What should agencies keep in mind amid inflation, rising interest rates, and uncertainty about the future? Here’s what’s going on in Adland and how you can prepare.
Evolving economic projections
While some economic projections and advertising spend forecasts remain relatively unchanged, others have undergone adjustments. The World Bank recently cut its global growth forecast from 5.7% to 2.9%, which Digiday’s Seb Joseph calls “worrying.” Joseph also reports Zenith recently made comparatively minor downgrades, revising its 2022 global ad spending predictions from 9.1% to 8%.
The Drum reports GroupM’s just-released advertising forecasts show little adjustment for ad revenue, which they believe will continue on an upward trajectory. While GroupM does believe some marketers will reduce spending, they expect other high spenders will offset it. Ultimately, they still expect their December 2021 prediction of 10% growth for the ad industry to be on track.
There is variance in projections across individual countries. GroupM (via The Drum) reports the US, UK and Australia are expected to see mid-single-digit growth. China is expected to lag with low single-digit growth. France, Germany, Brazil and Canada are predicted to see high single-digit growth, and India may lead the way with double-digit growth.
How are marketers responding?
Digiday reported earlier this week that marketers are not in full panic mode. The mood is better described as cautious and anxious. Additionally, marketers in western markets with stronger economies are “a bit more upbeat about their prospects.”
Elsewhere, Kristina Monllos recently reported that while clients are not yet pulling back on ad spending, they are now more likely to:
- Spend more conservatively for Q3 and Q4
- Be more focused on near-term performance and efficiency
- Rethink and question current plans
- Seek flexible options that leave room to pivot or cancel if needed
- Ask for more meetings
- Generally need more hand-holding
If your agency is not yet seeing these trends from its client roster, know that they may be coming.
How are agencies responding?
According to Monllos, agency executives are more likely to spend more time managing client expectations right now. The agency leaders she spoke with reported that it’s been “operationally stressful” with more pressure around performance, more last-minute meetings, performance audits, and changing strategies.
Knowing marketers’ concerns, what can your agency do to be proactive about offering options and reducing anxiety? Before clients decide to pull back, pause or leave, what can you tell them about changes your team is making in response to current conditions? If, as one advertising executive told Monllos, “people are too afraid of missing revenue targets to pull back [on ad spending],” how can your agency speak to that directly with proven solutions?
Will agencies have to increase fees?
In the UK, the head of the Institute of Practitioners in Advertising (IPA), Paul Bainsfair, recently warned it is “inevitable” for agencies “to raise their prices to offset the economic travails from escalating inflation.” It is unclear how accurate or widespread this is for agencies (or US-based agencies specifically).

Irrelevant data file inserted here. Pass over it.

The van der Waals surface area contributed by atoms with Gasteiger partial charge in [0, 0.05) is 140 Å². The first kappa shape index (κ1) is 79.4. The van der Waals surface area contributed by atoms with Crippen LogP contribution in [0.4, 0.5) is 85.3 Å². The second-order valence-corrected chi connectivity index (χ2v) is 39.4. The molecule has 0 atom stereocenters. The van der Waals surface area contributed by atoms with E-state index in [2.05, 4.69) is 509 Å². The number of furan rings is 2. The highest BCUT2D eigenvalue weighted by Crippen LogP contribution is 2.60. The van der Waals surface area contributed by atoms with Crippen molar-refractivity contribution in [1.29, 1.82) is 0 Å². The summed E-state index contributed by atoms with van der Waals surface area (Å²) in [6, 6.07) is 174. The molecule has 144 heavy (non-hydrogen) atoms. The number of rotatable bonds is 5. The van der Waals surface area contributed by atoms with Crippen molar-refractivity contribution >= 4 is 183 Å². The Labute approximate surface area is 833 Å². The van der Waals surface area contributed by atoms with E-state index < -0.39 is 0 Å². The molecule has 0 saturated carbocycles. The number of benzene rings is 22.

Will current conditions be the straw to break the camel’s back? We’ve seen agencies swallow unpalatable cuts many times in the past and make the best of it (usually at their employees’ expense). However, Bainsfair’s blunt assessment is consistent with what we’ve known for years: as a group, agencies have lost their power in client relationships and have bowed too far by constantly agreeing to take on more work for less pay. And it’s very hard to come back from.
Citing rising labor, materials, and energy costs in a context where agencies have already been meeting “procurement demands” for years, Bainsfair says agencies now find themselves in a situation where they have “little or no room to respond with cost reductions.” This leaves them with no option but to increase fees. It remains to be seen how clients will respond.
Regarding pitching, Bainsfair suggests agencies and clients engage in open conversation rather than “any unnecessary pitching activity” due to its costs. He references the first part of the IPA & ISBA’s new Pitch Positive Pledge, which is to “be positive a pitch is required.” Of course, the question is whether brands will heed his advice.
How should your agency prepare?
Given the tumultuous past few years we’ve all experienced, everyone should be well versed in the art of contingency planning in uncertain times. Here are some suggestions to get you started:
- Be proactive about offering preemptive solutions to emerging marketer concerns.
- Strengthen client relationships and account management to minimize potential attrition.
- Re-evaluate unnecessary spending and where you might be able to make cuts if needed.
- Think about whether your agency can take on the costs of pitching right now, and if you do pitch, make those decisions conservatively to protect your resources.
- Consider whether you should adjust service offerings, pricing structures, payment options, or the way that you position solutions in response to current conditions.
- If your agency is at (or near) the point where it cannot avoid raising fees, plan for how you will address it with clients.
- Protect your people. Everyone on your team is facing rising costs and uncertainty. After all of the recent hiring challenges, retention is important for creative businesses.
- Don’t take your foot off the pedal on ongoing new business efforts — “future you” will thank you!
Finally, stay positive. After making it through 2020, we can make it through anything.
- 5 Ways For Agencies To Regain Power In Client-Agency Relationships
- New Data on the Whole Costs of Agency Pitching
- The 5 Biggest Threats To Agency New Business In 2022
- Actionable Agency Takeaways from the Coinbase Controversy